If counseling doesn't help, switch therapists
This is the second in a six-part series that explores challenges people face when they seek treatment for mental health issues. The final two articles in the series will explore reasons for problems with care, and how to help yourself and loved ones to get care that works.
Monica grew up in a troubled household. Her father didn't hesitate to hit her mother or Monica or her two brothers, often with no warning. When she was in her 30s, Monica had enough self-awareness to realize that her childhood experiences were coloring her view of the world. Her relationships with her husband and children weren't what she wanted them to be, and she had trouble dealing with bosses at work.
She hadn't gotten much out of some earlier attempts to get talk therapy, but she was determined to keep trying. She found a counselor who saw her for free at a nonprofit that specialized in treating women who had experienced domestic violence.
Monica reports, "She helped work through family problems and helped me see how profoundly the violence affected me. But after a while she wasn't helping me, just consoling me, and even chatting like a friend. I fell into deep depression while having trouble finding a job and had persistent thoughts of suicide. This counselor would tell me what a great job I was doing looking for work, when I wasn't looking at all because I could barely get off the couch."
Monica continued, "Through all that I was seeing a psychiatrist quarterly who'd offer me an Rx (prescription) and lots of sympathy because I wasn't improving over the two-plus years I went to her. When I'd ask if I should change my meds, she'd ask me what I thought I should do, and made no suggestions."
It got worse. Even knowing that Monica was unemployed, when the economy tanked the counselor said that she thought there would be more suicides, since "if you don't have a job, what do you have to live for?" The thoughtless brutality of her offhand comment was breathtaking to Monica. Still, she kept going for treatment.
Monica recalled, "Since I was seeing a psychiatrist and a counselor, I couldn't figure out why I wasn't doing better. I hit a low point, and out of desperation starting researching depression treatment."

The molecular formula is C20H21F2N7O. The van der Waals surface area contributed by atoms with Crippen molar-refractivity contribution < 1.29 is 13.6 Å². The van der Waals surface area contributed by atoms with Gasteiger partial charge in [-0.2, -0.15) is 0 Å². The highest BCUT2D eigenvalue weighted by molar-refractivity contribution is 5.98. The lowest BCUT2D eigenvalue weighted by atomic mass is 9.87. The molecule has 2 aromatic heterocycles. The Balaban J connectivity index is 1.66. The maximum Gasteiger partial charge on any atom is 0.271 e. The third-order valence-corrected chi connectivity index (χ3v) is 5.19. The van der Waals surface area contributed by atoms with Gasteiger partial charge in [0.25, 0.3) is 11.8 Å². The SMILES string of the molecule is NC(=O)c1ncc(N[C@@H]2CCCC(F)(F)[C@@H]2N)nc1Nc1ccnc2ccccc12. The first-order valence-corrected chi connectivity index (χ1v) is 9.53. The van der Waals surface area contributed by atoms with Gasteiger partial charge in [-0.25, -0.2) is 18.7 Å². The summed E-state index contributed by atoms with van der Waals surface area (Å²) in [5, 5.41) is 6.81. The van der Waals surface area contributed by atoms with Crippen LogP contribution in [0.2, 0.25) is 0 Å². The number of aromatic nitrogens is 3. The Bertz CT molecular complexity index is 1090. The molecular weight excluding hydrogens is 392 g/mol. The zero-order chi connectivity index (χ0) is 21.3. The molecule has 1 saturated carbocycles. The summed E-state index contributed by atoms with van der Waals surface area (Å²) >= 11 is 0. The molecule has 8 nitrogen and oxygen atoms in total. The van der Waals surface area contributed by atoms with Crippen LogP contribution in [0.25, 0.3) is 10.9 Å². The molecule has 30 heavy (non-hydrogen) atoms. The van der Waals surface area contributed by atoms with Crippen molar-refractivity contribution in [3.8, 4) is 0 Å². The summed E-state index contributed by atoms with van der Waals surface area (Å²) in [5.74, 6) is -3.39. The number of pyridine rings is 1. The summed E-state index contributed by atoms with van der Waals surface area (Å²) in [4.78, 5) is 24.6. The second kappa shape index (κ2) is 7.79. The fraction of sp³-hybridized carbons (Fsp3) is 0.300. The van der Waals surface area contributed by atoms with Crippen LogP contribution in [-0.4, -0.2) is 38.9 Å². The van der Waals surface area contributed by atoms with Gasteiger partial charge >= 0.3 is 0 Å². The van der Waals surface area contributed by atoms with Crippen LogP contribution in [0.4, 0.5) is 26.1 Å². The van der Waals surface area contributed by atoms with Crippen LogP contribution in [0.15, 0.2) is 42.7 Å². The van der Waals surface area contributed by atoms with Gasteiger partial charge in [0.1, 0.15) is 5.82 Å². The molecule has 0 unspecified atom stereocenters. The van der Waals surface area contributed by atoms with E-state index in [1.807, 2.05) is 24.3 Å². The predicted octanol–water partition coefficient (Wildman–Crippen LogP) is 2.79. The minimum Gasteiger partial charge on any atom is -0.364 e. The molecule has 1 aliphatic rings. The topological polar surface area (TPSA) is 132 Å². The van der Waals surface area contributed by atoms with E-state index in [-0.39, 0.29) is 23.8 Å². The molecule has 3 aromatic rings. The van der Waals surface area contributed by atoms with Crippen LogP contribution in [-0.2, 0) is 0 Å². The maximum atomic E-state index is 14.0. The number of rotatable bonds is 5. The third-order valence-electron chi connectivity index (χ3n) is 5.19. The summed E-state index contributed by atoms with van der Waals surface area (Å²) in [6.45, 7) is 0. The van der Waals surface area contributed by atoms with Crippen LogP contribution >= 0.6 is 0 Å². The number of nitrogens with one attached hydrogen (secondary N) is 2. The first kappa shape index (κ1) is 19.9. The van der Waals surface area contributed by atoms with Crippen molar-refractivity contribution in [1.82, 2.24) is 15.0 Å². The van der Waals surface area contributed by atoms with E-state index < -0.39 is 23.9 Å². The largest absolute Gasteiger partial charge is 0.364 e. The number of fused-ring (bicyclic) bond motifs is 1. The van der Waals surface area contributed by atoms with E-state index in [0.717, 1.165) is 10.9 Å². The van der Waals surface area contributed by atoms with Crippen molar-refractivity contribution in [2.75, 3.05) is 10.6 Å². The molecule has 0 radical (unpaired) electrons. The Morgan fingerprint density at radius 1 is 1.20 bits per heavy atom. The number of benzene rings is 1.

She found eye-opening insight from a depression support group and from a book called Depression for Dummies. Like all the books in the "Dummies" series, it was designed to demystify its subject and help people who weren't familiar with the topic to understand important basics.
"I learned that I should have been doing much better (after three years with the same counselor) ... I confronted the counselor in a fit of angry sobs, and she gave me excuses about how she wasn't trained for dealing with depression, just at counseling women dealing with domestic violence (as if those aren't related)."
Monica tried another therapist. "I then had one and a half sessions with a woman who barely spoke, just stared at me, and when I said I felt like I was talking to a wall, she said, 'Can't you hear yourself?' Then she fell asleep. I fired her on the spot, which shocked her."
Another low-cost service got better results: "I then went through a university counseling program for a year and a half where I was put with students in a master's program, and sessions were monitored via video or audio by professors. It was hard to keep starting over with new counselors each semester, but the program had written goals and regular assessments to check progress, which no other counselor had done, and at that point I'd seen many over 20 years. The goals, and my being more assertive in asking for what I needed, made a big difference."
Meanwhile, Monica switched psychiatrists. "The next one upped my meds dose, which helped a lot. But on my third visit I complained that the staff kept giving me appointments for 8:30 a.m. but no one was there to open the door until 8:45, and then the doctors were even later, which cost me paid work time when I temped. This doctor got really nasty with me and said I must be bipolar since no one with depression would complain."
That uncalled-for response was only the first of several salvos that led Monica to feel mistreated. She found another psychiatrist, who was patient and respectful. Monica made good progress with him until he moved away, and then she found another who also was a good fit.
Monica commented, "I learned that support groups are invaluable," when trying to find a therapist who is a good fit. On her own, she had no idea what questions to ask. She had also felt so beaten down that she wouldn't have made the effort to find a good fit, without the encouragement of her support group.
If Monica had it all to do over again, she would have insisted on written goals and regular progress checks right from the start. It can take persistence to find the right therapist. But it shouldn't have to take 20 years.
Elizabeth L. Bewley is president and CEO of Pario Health Institute and the author of "Killer Cure: Why Health Care Is the Second Leading Cause of Death in America and How to Ensure That It's Not Yours." To tell Elizabeth your story or to ask her a question, write to firstname.lastname@example.org.